Virtual Reality is tech’s biggest question mark. Could it become a mainstream medium, like movies or video games, or something completely different? A lot of people have tried and failed to answer that question, and while Intel’s VR Happy Hour at the New Museum on Tuesday is no exception, roleplaying as a tree and directing a monster is a pretty entertaining way to spend two hours.
I arrived at the New Museum around the time the event began at six o’clock, and was ushered up to the seventh floor’s posh Sky Room, where among the milling assortment of journalists, circulating waiters, and an open bar were four wildly different VR experiences that Intel was pushing as various Next Big Things in virtual reality technology.
The first, and least impressive demo I tried was Intel’s collaboration with the Smithsonian. Running on an Oculus Rift, the experience had recreated a few rooms of the museum that were navigable by selecting a point on the floor, teleporting to it, and viewing a 360 perspective from that vantage point. In addition to a view of an artwork, the demo could virtually call up an info card, and most interestingly, teleport the user into an experience related to the painting. For one of the Aurora Borealis, you were transported into an arctic landscape. For a relocated statue, you appeared in the statue’s original location. And for a screening of a film, you were transported into the theater. While all of this was novel, the art was not particularly hi def, which is par for the course for VR as of now, but for an experience based on visual aesthetics I found it lacking.
Next I tried a game called Mindshow, running on an HTC Vive rig. In this experience, I placed characters like aliens, cowboys and newscasters in a series of pre-selected movie sets, like a saloon, a deserted planet, and the wing of a plane to create and act out scenes, integrating voice and motion control. While this was the most dynamic experience of the night, it reminded me of the early Nintendo Wii and Playstation Move games; the experience felt more like a tech demo for new technology than the likely direction in which it would go. The cell-shaded graphics were some of the best of the night, but the options for the demo—still in alpha, to be fair—were limited. The choice of rig itself was also a big downside. I became nauseous much quicker than I did in an Oculus, and HTC Vives have much less headroom, making it a struggle to experience VR with glasses. By the end of the demo, I was eager to take off the headset.
Intel Sports also made an appearance, live-streaming a Baltimore Orioles game. Overall the experience was simplistic, but the Amazon X-Ray-like addition of statistics and sports minutia, accessible by looking up, made it unique. Running on a Samsung Gear, this was one of two ideas the company’s division had for sports. The Gear doesn’t have a controller like the Oculus or Vive, so users need to point their heads at an option for a few seconds to select it—a recipe for dizziness. The baseball game was broadcast from a myriad of 180 degree cameras that showed the game at various angles that you could switch between. Intel’s other experience, implemented during last year’s NCAA championship game, used 360 video to show every angle of play. While live sports has long been one of the last things keeping cord-cutters tied to television, I’m not sure VR will be the paradigm shift in this particular fight. The service only streams one game per week, and there doesn’t seem to be a clear path to growth.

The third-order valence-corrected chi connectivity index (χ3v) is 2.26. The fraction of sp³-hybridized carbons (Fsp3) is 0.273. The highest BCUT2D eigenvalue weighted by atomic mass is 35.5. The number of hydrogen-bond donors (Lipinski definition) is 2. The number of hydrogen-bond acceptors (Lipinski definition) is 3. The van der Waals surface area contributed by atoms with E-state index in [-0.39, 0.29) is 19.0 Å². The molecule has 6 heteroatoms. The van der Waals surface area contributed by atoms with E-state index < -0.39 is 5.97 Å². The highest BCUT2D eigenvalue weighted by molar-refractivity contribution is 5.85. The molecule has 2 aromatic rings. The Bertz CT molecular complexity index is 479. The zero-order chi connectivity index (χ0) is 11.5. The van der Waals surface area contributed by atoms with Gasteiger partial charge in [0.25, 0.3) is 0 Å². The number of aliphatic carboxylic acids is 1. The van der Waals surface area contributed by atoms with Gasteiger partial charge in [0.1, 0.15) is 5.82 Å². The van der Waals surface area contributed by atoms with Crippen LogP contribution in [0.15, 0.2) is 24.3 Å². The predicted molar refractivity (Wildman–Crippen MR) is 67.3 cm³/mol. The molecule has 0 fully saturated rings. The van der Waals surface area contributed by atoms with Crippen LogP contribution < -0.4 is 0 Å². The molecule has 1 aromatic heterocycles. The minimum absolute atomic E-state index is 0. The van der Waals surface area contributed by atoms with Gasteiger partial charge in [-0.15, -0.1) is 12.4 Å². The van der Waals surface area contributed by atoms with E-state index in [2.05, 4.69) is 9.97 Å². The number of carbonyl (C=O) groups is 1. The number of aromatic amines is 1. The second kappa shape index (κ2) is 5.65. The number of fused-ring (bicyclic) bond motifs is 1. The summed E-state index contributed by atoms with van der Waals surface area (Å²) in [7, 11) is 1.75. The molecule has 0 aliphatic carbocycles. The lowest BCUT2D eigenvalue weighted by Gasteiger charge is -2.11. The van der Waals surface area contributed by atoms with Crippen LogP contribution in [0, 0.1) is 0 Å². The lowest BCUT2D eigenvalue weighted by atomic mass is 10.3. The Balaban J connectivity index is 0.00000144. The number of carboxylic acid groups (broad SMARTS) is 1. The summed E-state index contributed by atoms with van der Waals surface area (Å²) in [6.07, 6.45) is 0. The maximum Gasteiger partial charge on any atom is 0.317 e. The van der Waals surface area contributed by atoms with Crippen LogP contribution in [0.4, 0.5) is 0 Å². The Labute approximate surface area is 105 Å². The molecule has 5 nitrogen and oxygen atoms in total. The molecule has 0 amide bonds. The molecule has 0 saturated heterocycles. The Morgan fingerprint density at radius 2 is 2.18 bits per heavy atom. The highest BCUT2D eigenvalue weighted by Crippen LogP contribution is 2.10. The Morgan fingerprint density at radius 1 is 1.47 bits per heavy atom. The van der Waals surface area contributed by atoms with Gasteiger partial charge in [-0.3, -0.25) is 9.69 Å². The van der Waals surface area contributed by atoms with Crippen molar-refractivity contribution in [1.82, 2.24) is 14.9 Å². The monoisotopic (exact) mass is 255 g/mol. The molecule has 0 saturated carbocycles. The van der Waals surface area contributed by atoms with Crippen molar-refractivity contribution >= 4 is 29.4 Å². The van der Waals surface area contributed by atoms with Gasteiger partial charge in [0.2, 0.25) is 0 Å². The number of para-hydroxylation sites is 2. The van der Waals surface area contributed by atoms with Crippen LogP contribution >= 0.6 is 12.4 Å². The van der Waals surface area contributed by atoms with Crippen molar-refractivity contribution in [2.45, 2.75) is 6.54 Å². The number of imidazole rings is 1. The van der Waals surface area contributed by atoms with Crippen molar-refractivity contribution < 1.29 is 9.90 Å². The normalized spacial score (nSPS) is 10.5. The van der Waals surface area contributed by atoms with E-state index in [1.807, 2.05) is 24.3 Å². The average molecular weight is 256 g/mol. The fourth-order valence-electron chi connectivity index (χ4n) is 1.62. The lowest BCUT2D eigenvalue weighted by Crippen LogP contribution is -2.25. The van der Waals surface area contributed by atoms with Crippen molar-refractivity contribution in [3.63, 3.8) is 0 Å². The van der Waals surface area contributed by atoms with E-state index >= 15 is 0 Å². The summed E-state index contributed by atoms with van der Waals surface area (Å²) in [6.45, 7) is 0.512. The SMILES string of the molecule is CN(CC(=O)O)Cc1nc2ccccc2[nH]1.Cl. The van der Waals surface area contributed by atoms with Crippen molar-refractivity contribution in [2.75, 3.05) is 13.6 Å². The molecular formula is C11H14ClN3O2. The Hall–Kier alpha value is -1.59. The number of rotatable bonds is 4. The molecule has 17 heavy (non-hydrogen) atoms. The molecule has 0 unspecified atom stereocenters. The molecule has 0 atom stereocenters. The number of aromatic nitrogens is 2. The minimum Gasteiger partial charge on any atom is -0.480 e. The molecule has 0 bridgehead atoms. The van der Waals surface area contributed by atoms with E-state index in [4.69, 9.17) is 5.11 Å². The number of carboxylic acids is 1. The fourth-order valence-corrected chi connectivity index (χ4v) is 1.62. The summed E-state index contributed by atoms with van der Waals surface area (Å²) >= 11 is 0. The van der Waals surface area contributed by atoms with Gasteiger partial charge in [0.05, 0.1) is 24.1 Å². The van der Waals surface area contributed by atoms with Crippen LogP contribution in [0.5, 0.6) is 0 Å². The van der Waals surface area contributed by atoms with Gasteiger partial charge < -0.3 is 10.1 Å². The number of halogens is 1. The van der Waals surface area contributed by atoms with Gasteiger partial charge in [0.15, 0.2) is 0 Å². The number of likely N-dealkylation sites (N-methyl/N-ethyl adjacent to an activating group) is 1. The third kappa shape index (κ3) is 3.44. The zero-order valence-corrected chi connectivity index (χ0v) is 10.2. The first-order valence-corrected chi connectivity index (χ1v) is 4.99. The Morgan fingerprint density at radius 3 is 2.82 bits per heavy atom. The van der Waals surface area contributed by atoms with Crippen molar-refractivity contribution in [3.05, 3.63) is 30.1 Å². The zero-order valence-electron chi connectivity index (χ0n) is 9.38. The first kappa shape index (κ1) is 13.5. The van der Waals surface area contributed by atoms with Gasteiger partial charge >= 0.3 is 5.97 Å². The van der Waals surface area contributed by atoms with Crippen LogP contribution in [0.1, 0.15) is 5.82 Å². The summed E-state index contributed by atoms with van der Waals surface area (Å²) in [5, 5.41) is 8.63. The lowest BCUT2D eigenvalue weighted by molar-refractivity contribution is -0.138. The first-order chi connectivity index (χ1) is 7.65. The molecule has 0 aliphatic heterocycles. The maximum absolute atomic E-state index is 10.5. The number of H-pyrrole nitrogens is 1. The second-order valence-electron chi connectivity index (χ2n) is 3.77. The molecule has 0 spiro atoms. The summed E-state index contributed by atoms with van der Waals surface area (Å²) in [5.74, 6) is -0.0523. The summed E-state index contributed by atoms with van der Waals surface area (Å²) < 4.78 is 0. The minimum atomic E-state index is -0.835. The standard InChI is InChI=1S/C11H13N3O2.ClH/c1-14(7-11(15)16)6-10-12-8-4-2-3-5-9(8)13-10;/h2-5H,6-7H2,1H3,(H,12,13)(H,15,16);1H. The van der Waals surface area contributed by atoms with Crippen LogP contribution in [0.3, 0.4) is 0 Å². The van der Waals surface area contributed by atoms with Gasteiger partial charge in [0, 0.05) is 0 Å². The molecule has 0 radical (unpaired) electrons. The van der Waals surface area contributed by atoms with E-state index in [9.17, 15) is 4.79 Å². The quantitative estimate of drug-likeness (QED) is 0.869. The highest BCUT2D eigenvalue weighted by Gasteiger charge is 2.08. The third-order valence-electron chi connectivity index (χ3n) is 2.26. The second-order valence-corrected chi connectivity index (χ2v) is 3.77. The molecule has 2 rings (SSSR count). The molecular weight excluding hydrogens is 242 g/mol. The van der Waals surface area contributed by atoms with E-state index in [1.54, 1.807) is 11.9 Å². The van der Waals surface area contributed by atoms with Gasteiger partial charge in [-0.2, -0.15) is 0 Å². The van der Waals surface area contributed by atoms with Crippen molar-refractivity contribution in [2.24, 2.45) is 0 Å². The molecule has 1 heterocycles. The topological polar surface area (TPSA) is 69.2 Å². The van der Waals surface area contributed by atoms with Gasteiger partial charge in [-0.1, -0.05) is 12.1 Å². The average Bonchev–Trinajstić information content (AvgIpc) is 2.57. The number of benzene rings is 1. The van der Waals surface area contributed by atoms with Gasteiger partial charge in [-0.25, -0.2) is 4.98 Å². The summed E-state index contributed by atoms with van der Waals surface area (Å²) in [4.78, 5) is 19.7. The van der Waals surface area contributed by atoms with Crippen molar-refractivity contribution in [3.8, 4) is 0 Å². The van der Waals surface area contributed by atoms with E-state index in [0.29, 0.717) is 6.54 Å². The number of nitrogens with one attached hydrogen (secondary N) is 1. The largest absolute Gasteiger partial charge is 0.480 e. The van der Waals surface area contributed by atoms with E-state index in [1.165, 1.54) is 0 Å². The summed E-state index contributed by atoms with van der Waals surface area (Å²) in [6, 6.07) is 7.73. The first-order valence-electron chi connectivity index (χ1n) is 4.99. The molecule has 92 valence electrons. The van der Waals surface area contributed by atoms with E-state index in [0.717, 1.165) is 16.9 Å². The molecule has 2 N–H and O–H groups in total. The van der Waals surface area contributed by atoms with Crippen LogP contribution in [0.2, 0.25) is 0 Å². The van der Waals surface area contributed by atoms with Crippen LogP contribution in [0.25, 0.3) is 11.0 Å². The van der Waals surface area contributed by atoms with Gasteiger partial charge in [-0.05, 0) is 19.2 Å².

The final experience of my night, and probably my favorite, was simply called Tree. In addition to an Oculus Rift, I was equipped with a SubPac tactile audio system and traditional headphones. During the experience, I lived the life of a tree, from the planting of the seed breaking through the soil, through my growth—amongst ants and apes and birds—to becoming the tallest tree in the forest, to finally being chopped down by loggers. I was also bombarded with a scent experience—courtesy of International Flavors and Fragrances—that added an exciting new dimension to my immersion.
Tree was the first VR experience where I forgot, for a moment, that I was anywhere other than a tranquil forest. This experience seemed, more than any others, to understand the limitations of VR, namely that the purely visual experience will only take users so far, so by employing the other senses, one forgets, if only for a moment, where they are in the world.
VR itself is likely years away from becoming a mass market product, barring some huge change in the technology. The headsets are expensive, people get nauseous, and no one quite has a killer app yet. I don’t think I saw one on Tuesday, but the these detours on the way to one are entertaining, and there are certainly some strange experiences to be had.
Update August 4, 11:15 am: An Intel spokesperson reached out to us with a comment on their event. “We see endless possibilities for Virtual Reality. The goal of our event on Tuesday was to bring forward applications beyond gaming, including art, social awareness, sports, and social sharing to change any perceptions of VR’s limitations and bring new amazing experiences forward.”